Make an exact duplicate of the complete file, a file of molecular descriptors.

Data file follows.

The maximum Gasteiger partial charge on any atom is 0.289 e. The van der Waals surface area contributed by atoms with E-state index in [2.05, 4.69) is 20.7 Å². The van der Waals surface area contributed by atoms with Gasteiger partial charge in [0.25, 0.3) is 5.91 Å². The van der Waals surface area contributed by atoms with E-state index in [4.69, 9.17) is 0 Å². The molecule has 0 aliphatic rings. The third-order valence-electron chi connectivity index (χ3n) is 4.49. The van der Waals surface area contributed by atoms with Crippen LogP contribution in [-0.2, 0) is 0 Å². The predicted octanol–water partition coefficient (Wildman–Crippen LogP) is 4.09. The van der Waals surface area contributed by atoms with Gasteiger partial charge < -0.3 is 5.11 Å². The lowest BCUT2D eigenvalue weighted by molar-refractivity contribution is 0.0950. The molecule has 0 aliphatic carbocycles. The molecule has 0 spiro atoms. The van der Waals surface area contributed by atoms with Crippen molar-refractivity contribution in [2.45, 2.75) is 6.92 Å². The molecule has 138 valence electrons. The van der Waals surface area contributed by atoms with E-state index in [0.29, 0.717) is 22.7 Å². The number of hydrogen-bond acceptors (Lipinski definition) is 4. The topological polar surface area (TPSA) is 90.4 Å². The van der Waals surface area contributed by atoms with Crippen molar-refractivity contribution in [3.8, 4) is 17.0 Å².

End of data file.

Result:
The maximum Gasteiger partial charge on any atom is 0.289 e. The van der Waals surface area contributed by atoms with E-state index in [2.05, 4.69) is 20.7 Å². The van der Waals surface area contributed by atoms with Gasteiger partial charge in [0.25, 0.3) is 5.91 Å². The van der Waals surface area contributed by atoms with E-state index in [4.69, 9.17) is 0 Å². The molecule has 0 aliphatic rings. The third-order valence-electron chi connectivity index (χ3n) is 4.49. The van der Waals surface area contributed by atoms with Crippen LogP contribution in [-0.2, 0) is 0 Å². The predicted octanol–water partition coefficient (Wildman–Crippen LogP) is 4.09. The van der Waals surface area contributed by atoms with Gasteiger partial charge < -0.3 is 5.11 Å². The lowest BCUT2D eigenvalue weighted by molar-refractivity contribution is 0.0950. The molecule has 0 aliphatic carbocycles. The molecule has 0 spiro atoms. The van der Waals surface area contributed by atoms with Crippen molar-refractivity contribution in [2.45, 2.75) is 6.92 Å². The molecule has 138 valence electrons. The van der Waals surface area contributed by atoms with E-state index in [0.29, 0.717) is 22.7 Å². The number of hydrogen-bond acceptors (Lipinski definition) is 4. The topological polar surface area (TPSA) is 90.4 Å². The van der Waals surface area contributed by atoms with Crippen molar-refractivity contribution in [3.8, 4) is 17.0 Å².